Most of the time, Gov. Charlie Baker seems content to keep his political influence confined to Massachusetts. But on Friday, news came out that he was publicly backing Maine senator and fellow Republican Susan Collins for reelection. Hours later, the world learned of the death of Supreme Court Justice Ruth Bader Ginsburg. Now, what Collins does or does not do during the process to confirm a new justice could matter to Baker. Reporter Adam Reilly discussed Baker's decision to back Collins with GBH All Things Considered host Arun Rath. This transcript has been edited for clarity.

Arun Rath: Following Ginsburg's death, Gov. Baker said that he thinks whoever wins the November election should pick the justice who fills her seat. Collins has said the same, but there's no guarantee of how she would actually vote. The timing of all this — the endorsement, the news of Justice Ginsburg's death — seems bad for Baker. Could this come back to haunt him?

Adam Reilly: There is a scenario I can imagine in which it could come back to haunt him, and it would go something like this: Susan Collins wins reelection, Republicans keep the Senate, Baker runs for governor again in 2022 — which we don't know he's going to do — and then the Democrats pick a candidate who actually makes the race competitive, which is not something that happened last time. If all those things happened, I could definitely see this coming back to haunt Baker, especially if Donald Trump is reelected as president. In that case, it could be devastating, I think. But that is a ton of contingency. There's no guarantee that any of that stuff is going to happen.

Rath: Let's consider Collins' current political situation. How could a Baker endorsement help her?

Reilly: Well, she is in trouble. A top aide to another Maine Republican, former senator Olympia Snowe, just came out and wrote a high profile op-ed saying, I can no longer support Susan Collins, she's basically put no daylight between herself and President Trump, she's not an independent voice, and she's the wrong choice for Maine. That alone is bad enough.

But Collins, throughout Trump's term in office, has gained a reputation for saying that she's troubled by things the president does, that she's agonized about choices she has to make involving the president, and then doing things that the president's critics find completely unsatisfying. For example, think back to impeachment. You probably remember Collins saying that she was not going to back impeachment in the Senate because she thought the president had learned a pretty big lesson by being impeached.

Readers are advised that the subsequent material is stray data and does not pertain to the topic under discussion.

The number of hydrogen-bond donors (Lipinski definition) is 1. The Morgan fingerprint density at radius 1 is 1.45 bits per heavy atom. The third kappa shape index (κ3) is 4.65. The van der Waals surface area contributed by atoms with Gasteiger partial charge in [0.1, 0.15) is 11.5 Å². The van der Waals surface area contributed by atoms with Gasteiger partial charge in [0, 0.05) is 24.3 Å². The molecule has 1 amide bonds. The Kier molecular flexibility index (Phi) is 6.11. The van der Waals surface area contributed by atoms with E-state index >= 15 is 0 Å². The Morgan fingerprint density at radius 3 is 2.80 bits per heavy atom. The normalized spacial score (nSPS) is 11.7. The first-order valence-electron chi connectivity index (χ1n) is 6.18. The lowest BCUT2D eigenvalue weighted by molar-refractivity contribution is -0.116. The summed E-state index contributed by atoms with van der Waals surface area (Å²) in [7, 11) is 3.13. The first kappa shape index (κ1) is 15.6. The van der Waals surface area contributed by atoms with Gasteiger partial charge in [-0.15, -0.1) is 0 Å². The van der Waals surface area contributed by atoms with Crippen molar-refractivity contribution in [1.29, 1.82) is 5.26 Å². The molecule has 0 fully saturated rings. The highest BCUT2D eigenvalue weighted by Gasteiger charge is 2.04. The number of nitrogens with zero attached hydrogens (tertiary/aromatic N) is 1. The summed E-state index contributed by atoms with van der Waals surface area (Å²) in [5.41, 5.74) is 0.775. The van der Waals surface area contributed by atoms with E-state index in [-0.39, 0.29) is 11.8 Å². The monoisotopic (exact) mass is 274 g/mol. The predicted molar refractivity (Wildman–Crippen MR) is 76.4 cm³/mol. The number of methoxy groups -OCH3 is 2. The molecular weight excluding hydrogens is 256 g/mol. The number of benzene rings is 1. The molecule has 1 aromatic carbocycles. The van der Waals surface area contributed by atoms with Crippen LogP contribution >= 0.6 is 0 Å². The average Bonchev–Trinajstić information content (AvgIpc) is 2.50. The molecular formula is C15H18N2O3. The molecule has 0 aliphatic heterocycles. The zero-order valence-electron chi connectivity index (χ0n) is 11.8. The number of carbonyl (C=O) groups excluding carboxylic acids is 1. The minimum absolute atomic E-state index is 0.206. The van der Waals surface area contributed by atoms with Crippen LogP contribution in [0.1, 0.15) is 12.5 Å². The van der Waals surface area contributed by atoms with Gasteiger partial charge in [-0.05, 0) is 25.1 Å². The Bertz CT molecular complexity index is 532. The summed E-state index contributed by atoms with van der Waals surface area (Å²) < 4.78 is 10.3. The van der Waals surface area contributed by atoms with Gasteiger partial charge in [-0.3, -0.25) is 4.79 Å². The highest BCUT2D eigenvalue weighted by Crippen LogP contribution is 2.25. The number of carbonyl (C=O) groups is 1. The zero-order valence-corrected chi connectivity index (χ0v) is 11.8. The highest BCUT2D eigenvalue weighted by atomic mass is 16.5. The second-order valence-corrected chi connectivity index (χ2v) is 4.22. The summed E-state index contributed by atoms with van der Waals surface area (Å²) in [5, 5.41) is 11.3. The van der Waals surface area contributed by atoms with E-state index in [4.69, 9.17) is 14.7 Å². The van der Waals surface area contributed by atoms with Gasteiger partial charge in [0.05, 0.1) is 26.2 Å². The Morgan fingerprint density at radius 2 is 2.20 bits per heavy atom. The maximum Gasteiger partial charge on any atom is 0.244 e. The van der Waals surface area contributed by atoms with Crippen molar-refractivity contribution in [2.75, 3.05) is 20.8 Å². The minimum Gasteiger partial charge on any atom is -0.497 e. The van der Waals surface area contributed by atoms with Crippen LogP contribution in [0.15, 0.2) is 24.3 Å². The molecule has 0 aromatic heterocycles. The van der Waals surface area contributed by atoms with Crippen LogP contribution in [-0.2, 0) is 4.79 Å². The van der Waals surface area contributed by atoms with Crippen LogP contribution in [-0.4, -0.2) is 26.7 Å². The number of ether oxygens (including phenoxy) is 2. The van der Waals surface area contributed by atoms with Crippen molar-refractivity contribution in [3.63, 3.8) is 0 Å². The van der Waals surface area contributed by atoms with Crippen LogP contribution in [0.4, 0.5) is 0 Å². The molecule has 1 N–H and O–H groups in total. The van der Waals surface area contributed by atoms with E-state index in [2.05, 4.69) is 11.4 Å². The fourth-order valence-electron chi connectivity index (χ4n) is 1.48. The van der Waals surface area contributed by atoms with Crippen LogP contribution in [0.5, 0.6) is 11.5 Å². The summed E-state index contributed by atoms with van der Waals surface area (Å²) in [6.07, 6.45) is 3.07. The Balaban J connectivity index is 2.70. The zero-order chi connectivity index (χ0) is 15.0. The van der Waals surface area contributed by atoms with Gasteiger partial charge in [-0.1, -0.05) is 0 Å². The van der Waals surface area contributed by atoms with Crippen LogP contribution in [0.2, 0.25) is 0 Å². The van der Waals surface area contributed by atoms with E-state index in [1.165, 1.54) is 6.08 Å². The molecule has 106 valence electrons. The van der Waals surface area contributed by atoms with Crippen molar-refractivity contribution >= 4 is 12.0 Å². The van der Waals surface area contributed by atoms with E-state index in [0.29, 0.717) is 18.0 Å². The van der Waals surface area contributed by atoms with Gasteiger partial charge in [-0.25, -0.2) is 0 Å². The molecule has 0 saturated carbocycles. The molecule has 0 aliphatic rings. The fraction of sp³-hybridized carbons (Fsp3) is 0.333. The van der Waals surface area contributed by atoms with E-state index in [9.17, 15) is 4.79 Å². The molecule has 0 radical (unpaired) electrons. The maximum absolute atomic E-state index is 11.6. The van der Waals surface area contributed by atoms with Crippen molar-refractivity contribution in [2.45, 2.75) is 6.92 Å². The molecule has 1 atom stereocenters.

Now she has this very tough challenge from a woman, Sara Gideon, the Speaker of Maine's House of Representatives. There's a new poll from Suffolk University and the Boston Globe that has Gideon leading Collins 46 to 41. Most of that polling was done before Ginsburg died, for what that's worth. Gideon is raising massive amounts of money, so Collins may be out of the Senate unless things break her way in the final weeks. And that's why Baker's endorsement is a help to her.

Rath: Gov. Baker would have to understand that even without the Supreme Court being involved in this, that there is a certain amount of political risk here. So what would be the benefit to Gov. Baker?

Reilly: This is a case where none of us, including myself, should overthink this. The answer is, Charlie Baker is a Republican. Yes, his brand of Republicanism — sort of classic New England Republican, moderate on social issues, somewhat conservative on economic issues — is completely out of step with where the party is nationally at this point in time. But that is his party, even if Democrats in our state seem to like him more than Republicans in our state do.

And because it's his party, it is in Baker's interests to take steps to make the party more likely to align with his values moving forward, not less. Collins, whatever you make of what she has or hasn't done in recent years, had for a long time a reputation as an independent voice in the Senate, a Republican who was not a doctrinaire conservative. Baker is cut from that same cloth, even though he seems to be doing a better job pleasing his constituents right now. A much better job, I should say, than Collins has.